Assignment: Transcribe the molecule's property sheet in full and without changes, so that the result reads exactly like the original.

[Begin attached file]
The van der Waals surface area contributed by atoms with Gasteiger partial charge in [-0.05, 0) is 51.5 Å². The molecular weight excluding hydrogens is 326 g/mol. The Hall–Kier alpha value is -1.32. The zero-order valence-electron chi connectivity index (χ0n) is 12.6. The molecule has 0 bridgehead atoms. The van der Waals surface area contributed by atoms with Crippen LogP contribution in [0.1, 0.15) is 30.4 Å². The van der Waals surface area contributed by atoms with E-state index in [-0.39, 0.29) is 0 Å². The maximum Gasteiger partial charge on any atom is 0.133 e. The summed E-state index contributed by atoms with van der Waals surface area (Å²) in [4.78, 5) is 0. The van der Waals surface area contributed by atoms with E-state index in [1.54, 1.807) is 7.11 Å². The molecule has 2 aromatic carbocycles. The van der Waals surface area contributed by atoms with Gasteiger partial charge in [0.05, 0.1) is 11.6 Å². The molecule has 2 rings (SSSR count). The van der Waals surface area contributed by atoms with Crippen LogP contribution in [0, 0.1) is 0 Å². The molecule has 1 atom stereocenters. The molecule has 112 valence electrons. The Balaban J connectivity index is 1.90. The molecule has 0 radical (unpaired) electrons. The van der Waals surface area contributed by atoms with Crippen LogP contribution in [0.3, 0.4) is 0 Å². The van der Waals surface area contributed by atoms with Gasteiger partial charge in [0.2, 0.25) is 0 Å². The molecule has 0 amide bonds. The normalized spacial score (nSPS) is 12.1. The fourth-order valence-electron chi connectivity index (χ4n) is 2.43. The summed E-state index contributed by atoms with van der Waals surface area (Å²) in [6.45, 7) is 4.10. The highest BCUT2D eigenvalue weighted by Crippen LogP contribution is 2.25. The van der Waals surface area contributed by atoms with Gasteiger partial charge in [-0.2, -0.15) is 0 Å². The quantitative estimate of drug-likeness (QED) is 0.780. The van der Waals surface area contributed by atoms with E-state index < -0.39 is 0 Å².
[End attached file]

The van der Waals surface area contributed by atoms with Gasteiger partial charge in [-0.05, 0) is 51.5 Å². The molecular weight excluding hydrogens is 326 g/mol. The Hall–Kier alpha value is -1.32. The zero-order valence-electron chi connectivity index (χ0n) is 12.6. The molecule has 0 bridgehead atoms. The van der Waals surface area contributed by atoms with Crippen LogP contribution in [0.1, 0.15) is 30.4 Å². The van der Waals surface area contributed by atoms with E-state index in [-0.39, 0.29) is 0 Å². The maximum Gasteiger partial charge on any atom is 0.133 e. The summed E-state index contributed by atoms with van der Waals surface area (Å²) in [4.78, 5) is 0. The van der Waals surface area contributed by atoms with E-state index in [1.54, 1.807) is 7.11 Å². The molecule has 2 aromatic carbocycles. The van der Waals surface area contributed by atoms with Gasteiger partial charge in [0.05, 0.1) is 11.6 Å². The molecule has 2 rings (SSSR count). The van der Waals surface area contributed by atoms with Crippen LogP contribution in [0, 0.1) is 0 Å². The molecule has 1 atom stereocenters. The molecule has 112 valence electrons. The Balaban J connectivity index is 1.90. The molecule has 0 radical (unpaired) electrons. The van der Waals surface area contributed by atoms with Crippen LogP contribution in [0.3, 0.4) is 0 Å². The van der Waals surface area contributed by atoms with Gasteiger partial charge in [0.2, 0.25) is 0 Å². The molecule has 0 amide bonds. The normalized spacial score (nSPS) is 12.1. The fourth-order valence-electron chi connectivity index (χ4n) is 2.43. The summed E-state index contributed by atoms with van der Waals surface area (Å²) in [6.45, 7) is 4.10. The highest BCUT2D eigenvalue weighted by Crippen LogP contribution is 2.25. The van der Waals surface area contributed by atoms with Gasteiger partial charge in [-0.2, -0.15) is 0 Å². The quantitative estimate of drug-likeness (QED) is 0.780. The van der Waals surface area contributed by atoms with E-state index < -0.39 is 0 Å².